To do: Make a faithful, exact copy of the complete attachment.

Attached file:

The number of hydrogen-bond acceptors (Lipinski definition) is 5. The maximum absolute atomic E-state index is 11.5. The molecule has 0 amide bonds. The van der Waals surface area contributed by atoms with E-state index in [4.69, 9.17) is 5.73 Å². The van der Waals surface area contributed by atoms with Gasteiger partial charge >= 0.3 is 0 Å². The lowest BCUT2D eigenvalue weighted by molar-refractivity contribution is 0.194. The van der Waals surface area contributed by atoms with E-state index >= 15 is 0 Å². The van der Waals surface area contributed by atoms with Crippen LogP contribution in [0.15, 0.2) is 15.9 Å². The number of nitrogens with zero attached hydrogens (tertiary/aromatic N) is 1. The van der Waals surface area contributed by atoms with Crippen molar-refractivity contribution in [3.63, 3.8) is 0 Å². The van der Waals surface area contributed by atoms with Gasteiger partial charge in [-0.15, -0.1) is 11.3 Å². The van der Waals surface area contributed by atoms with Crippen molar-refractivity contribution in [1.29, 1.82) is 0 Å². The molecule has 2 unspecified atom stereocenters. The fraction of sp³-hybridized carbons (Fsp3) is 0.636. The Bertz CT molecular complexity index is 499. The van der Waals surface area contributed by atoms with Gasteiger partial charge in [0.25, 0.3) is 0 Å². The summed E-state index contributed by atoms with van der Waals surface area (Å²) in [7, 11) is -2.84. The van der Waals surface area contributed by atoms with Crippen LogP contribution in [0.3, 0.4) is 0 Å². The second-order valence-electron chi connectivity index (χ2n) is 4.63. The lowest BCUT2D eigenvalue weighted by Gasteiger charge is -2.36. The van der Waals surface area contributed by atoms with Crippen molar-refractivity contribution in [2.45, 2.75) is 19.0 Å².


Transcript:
The number of hydrogen-bond acceptors (Lipinski definition) is 5. The maximum absolute atomic E-state index is 11.5. The molecule has 0 amide bonds. The van der Waals surface area contributed by atoms with E-state index in [4.69, 9.17) is 5.73 Å². The van der Waals surface area contributed by atoms with Gasteiger partial charge >= 0.3 is 0 Å². The lowest BCUT2D eigenvalue weighted by molar-refractivity contribution is 0.194. The van der Waals surface area contributed by atoms with E-state index >= 15 is 0 Å². The van der Waals surface area contributed by atoms with Crippen LogP contribution in [0.15, 0.2) is 15.9 Å². The number of nitrogens with zero attached hydrogens (tertiary/aromatic N) is 1. The van der Waals surface area contributed by atoms with Crippen molar-refractivity contribution in [3.63, 3.8) is 0 Å². The van der Waals surface area contributed by atoms with Gasteiger partial charge in [-0.15, -0.1) is 11.3 Å². The van der Waals surface area contributed by atoms with Crippen molar-refractivity contribution in [1.29, 1.82) is 0 Å². The molecule has 2 unspecified atom stereocenters. The fraction of sp³-hybridized carbons (Fsp3) is 0.636. The Bertz CT molecular complexity index is 499. The van der Waals surface area contributed by atoms with Gasteiger partial charge in [0.25, 0.3) is 0 Å². The summed E-state index contributed by atoms with van der Waals surface area (Å²) in [7, 11) is -2.84. The van der Waals surface area contributed by atoms with Crippen LogP contribution in [0.3, 0.4) is 0 Å². The second-order valence-electron chi connectivity index (χ2n) is 4.63. The lowest BCUT2D eigenvalue weighted by Gasteiger charge is -2.36. The van der Waals surface area contributed by atoms with Crippen molar-refractivity contribution in [2.45, 2.75) is 19.0 Å².